I see this type of language often. Some individuals seem to believe a citizen's only contribution to the world is economic, but this is not the case. Sources on the internet say that "deliberating civilly, monitoring the government, building coalitions, managing conflict peacefully and fairly, and petitioning, speaking or testifying before public bodies" are all part of good citizenship. The Star Tribune and Schafer do a disservice to all of us by leading some to believe joining the workforce is the only duty of a citizen.

Bob Janckila, Dassel, Minn.
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Was I the only one who did a double take upon the front-page photo of five legislators ­— all of whom happen to be women — in front of the Minnesota Woman Suffrage Memorial? ("Capitol gains: More women are in the Legislature than ever before, and changing it," April 11.) I'm disgusted that these women all felt they had to pose in fashion-model style, and that the (male) photographer didn't eke out a better shot. Perpetuating stereotypes much? I suppose decorum and tradition dictate such a pose by female legislators, but what a double standard!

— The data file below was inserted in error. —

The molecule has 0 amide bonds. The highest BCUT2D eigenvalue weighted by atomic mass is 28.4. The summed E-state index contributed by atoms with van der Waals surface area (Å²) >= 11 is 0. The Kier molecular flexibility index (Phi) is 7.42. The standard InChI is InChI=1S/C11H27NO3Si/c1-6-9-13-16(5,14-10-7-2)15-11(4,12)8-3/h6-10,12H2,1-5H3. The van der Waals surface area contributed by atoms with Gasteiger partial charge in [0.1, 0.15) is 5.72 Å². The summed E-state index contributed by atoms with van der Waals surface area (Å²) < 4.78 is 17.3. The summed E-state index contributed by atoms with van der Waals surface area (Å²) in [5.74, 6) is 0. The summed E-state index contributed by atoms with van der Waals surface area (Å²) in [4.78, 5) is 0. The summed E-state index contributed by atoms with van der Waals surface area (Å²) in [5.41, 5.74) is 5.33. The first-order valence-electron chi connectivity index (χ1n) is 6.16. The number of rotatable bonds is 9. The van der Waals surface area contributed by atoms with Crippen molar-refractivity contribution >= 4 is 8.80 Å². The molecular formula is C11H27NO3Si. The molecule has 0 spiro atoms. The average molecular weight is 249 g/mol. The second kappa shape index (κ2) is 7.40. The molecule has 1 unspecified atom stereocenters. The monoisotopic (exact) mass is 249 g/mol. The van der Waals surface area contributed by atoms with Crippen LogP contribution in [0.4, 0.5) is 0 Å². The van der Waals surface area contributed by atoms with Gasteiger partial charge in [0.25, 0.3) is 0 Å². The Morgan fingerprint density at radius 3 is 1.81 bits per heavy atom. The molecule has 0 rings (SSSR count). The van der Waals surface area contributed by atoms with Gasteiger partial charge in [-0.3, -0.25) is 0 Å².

Kristi N. Gibson, Bloomington

If you'll have none of it, you'll never learn a thing

I was disheartened to read the April 11 letter "I'll have none of it" regarding sports and politics. Not because of the letter writer's position that sports should not be engaged in politics. Rather because the letter writer states that because he didn't agree with an article he was reading that supported the opposite stance, he "did not finish the column, and ... will not read anything written by [the author] in the future." Shouldn't this be the intent of opinion articles: to help the reader become acquainted with opposing ideas and rationale? In the hope that we can then find areas of connection and support and compromise? We cannot achieve this if we don't finish the article.

Nancy Killilea, Edina

My brother was on that ship

I was surprised when seeing and reading the April 11 article regarding the finding of the U.S.S. Johnston ("Deep-water explorers find WWII ship sunk in 1944," April 11), because my brother Reinhart Stangl was on that ship. He was from Pierz, Minn.

The ship was captained by Ernest Evans. It was commissioned Oct. 27, 1943.

On the morning of Oct. 25, 1944, the Japanese fleet was headed toward Leyte Gulf on a surprise attack. Evans was the first to engage the enemy. They were totally outgunned. He had 5-inch shells vs. the Japanese 16-inch shells. They fought bravely for three hours until they were hit by many shells and sank.

My brother was a Fireman 1st Class. He was in charge of sending oil to the two engines. He lived in the water for one day and disappeared the second night. Of the 327 officers and men aboard during that battle, 186 were lost. The highest-ranking survivor was Robert Billie — he was in the water for 54 hours, then rescued.

Cmdr. Evans was seen leaving the ship but was never found. He was awarded the Medal of Honor and the Purple Heart.

Lee Stangl, Brooklyn Park